California beaches attract more than just year-round tourists — they are also a common destination for many migrating birds and birding enthusiasts. Some species make the California coast their final stop; others rest here for a day or two before continuing on. Fall and spring offer opportunities to see birds passing through on their way further south or back home. However, the lack of beach-going crowds in the winter months can make December, January, and February prime time for birders, with some beaches providing habitats for more than 430 recorded bird species.
Depending on location, some of the more commonly seen birds are the golden-crowned sparrow, whimbrel, and varied thrush, along with native California species, like the California condor, common loon, Western grebe, and the Merlin falcon.
These are our top 10 beaches to catch a glimpse of migrating birds on the California coast, listed North to South:
Trinidad State Beach, Humboldt County
This picturesque beach is a short walk from the parking lot, keeping crowds at a minimum. Gray Jays, common murres, and Black Oystercatchers are just a few species that dwell here.
Ten Mile Beach, Mendocino Coast
Home to the endangered Snowy Plover, Ten Mile Beach is connected to nearby MacKerricker State Park Beach by the Haul Road Trail and backed by a chain of pristine sand dunes. More than 90 species of birds live or visit the beach and nearby cliffs.
Point Reyes National Seashore, Marin County
Just north of San Francisco, this state preserve is noted in many guidebooks for the fact that more than 400 species of birds have been documented here. The beaches here are natural and untouched, with amazing vistas of the rugged coastline. Top spots include Abbotts Lagoon, Drakes Estero, and Limantour Beach.
Cowell Ranch Beach, San Mateo County
Consisting of two pocket beaches, Cowell Ranch State Beach is a secluded, peaceful destination for birding. Access to the northern beach is by a steep staircase. Just south of here is Seal Beach, a harbor seal protection area closed to visitors. If you don’t want to hike down to the beach, you can following the Cowell-Purisima Trail, a segment of the California Coastal Trail, which begins at this location and follows the bluff all the way to another parking lot 3.6 miles away.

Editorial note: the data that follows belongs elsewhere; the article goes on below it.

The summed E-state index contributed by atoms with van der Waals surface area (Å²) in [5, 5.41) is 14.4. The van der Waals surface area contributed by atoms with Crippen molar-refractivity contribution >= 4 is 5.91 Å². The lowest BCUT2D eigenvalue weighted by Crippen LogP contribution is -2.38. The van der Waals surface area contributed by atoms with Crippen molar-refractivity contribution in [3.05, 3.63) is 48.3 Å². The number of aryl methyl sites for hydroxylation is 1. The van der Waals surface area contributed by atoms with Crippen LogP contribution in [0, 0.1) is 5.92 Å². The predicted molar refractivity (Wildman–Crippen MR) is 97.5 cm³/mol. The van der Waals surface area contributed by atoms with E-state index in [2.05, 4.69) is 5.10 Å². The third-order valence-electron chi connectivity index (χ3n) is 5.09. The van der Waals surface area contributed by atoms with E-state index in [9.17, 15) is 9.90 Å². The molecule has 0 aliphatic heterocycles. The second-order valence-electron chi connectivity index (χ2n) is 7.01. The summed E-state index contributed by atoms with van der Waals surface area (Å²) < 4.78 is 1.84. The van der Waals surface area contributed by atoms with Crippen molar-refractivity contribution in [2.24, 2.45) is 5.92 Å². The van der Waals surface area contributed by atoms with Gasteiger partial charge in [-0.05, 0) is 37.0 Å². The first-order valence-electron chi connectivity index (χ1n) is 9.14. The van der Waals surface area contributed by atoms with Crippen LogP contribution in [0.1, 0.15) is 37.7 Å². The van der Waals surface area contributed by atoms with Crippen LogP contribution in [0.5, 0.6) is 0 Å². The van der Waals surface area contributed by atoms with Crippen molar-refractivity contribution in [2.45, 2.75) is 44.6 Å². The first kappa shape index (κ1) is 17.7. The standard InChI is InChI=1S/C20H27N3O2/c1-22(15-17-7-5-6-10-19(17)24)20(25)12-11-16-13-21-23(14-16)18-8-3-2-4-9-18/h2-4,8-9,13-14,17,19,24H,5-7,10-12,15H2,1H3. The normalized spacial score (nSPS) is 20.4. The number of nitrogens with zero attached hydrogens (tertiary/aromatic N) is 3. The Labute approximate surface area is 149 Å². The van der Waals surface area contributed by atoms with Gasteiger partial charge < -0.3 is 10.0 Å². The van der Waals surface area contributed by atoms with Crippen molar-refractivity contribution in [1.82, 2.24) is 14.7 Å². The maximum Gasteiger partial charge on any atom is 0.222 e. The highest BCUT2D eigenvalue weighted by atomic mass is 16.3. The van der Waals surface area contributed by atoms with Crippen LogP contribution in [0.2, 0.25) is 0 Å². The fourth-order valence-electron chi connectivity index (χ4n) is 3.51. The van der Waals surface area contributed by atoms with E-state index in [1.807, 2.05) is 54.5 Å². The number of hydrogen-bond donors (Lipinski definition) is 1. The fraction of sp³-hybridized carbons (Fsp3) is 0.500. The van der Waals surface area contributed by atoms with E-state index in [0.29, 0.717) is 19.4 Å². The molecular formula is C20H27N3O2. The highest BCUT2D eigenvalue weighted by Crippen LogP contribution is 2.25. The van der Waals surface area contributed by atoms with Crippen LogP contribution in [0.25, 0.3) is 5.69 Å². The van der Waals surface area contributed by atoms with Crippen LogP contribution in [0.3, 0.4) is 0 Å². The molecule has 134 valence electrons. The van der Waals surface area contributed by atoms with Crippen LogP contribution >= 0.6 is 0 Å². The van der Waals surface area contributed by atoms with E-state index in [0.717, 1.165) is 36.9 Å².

Elkhorn Slough, Monterey Bay
In the middle of Monterey Bay about 20 miles from both Santa Cruz and Monterey you’ll find one of the best ecosystems to support large bird populations. Elkhorn Slough is a vast wetland with over 300 bird species that live there for at least part of the year. You’ll find many different access points and they not far from Moss Landing State Beach.
Morro Strand Beach, San Luis Obispo County
Located at the north end of Morro Bay, Morro Strand State Beach is part of California’s protected state beaches. The famous Morro Rock is visible from here, as well as a regular contingency of sea lions basking near the shore and many kinds of birds.
Ormond Beach, Ventura County
More than 200 migratory bird species have been documented at this remote beach. Visitors can follow a trail through the wetlands leading to the beach. The Ormond shoreline and wetlands provide homes for more shorebirds than any other beach in Ventura County.
Malibu Lagoon State Beach, Malibu
Malibu Lagoon is at the mouth of Malibu Creek near Surfrider Beach and the Malibu Pier. Because this state beach is popular, the birds that frequent the lagoon are less skittish. This makes photography easier without fancy zoom lenses. The birding activity is highest here during the spring and fall migrations.
Playa del Rey Beach, Los Angeles
Just south of Santa Monica, this easily overlooked beach sits just west of the protected Ballona Wetlands Nature Preserve and Del Rey Lagoon Park. Bird species are plentiful in this area and the beach is rarely crowded.
Bolsa Chica State Beach, Orange County
This beach is located near the Bolsa Chica Ecological Reserve, which attracts numerous birders trying to spot its more than 300 bird species. It is a known stop on the Pacific Flyway, the route many birds take to and from Central and South America during migration.
San Onofre State Beach, San Diego County
A tidal wetland combined with native vegetation creates a perfect habitat for many migratory and native bird species. Trestles Beach which is a well-known surfing area is also a lesser-known birding destination. This protected beach is popular year round.